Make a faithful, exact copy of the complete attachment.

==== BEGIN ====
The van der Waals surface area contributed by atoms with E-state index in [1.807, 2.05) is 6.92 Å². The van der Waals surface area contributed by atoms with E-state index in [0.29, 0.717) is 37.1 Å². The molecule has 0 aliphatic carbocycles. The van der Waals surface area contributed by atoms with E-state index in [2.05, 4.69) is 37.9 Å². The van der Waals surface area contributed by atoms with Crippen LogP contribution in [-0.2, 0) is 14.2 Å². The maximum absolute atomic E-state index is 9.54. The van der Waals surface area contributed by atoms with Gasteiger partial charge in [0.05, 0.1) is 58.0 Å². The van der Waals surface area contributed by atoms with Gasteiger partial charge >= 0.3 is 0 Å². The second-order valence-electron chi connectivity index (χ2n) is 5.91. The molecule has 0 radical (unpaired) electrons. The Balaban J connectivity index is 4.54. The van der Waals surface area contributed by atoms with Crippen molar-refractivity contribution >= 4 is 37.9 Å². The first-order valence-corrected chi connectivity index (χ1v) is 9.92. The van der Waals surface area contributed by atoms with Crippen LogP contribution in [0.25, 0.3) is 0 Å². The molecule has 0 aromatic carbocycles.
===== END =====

The van der Waals surface area contributed by atoms with E-state index in [1.807, 2.05) is 6.92 Å². The van der Waals surface area contributed by atoms with E-state index in [0.29, 0.717) is 37.1 Å². The molecule has 0 aliphatic carbocycles. The van der Waals surface area contributed by atoms with E-state index in [2.05, 4.69) is 37.9 Å². The van der Waals surface area contributed by atoms with Crippen LogP contribution in [-0.2, 0) is 14.2 Å². The maximum absolute atomic E-state index is 9.54. The van der Waals surface area contributed by atoms with Gasteiger partial charge in [0.05, 0.1) is 58.0 Å². The van der Waals surface area contributed by atoms with Gasteiger partial charge >= 0.3 is 0 Å². The second-order valence-electron chi connectivity index (χ2n) is 5.91. The molecule has 0 radical (unpaired) electrons. The Balaban J connectivity index is 4.54. The van der Waals surface area contributed by atoms with Crippen molar-refractivity contribution >= 4 is 37.9 Å². The first-order valence-corrected chi connectivity index (χ1v) is 9.92. The van der Waals surface area contributed by atoms with Crippen LogP contribution in [0.25, 0.3) is 0 Å². The molecule has 0 aromatic carbocycles.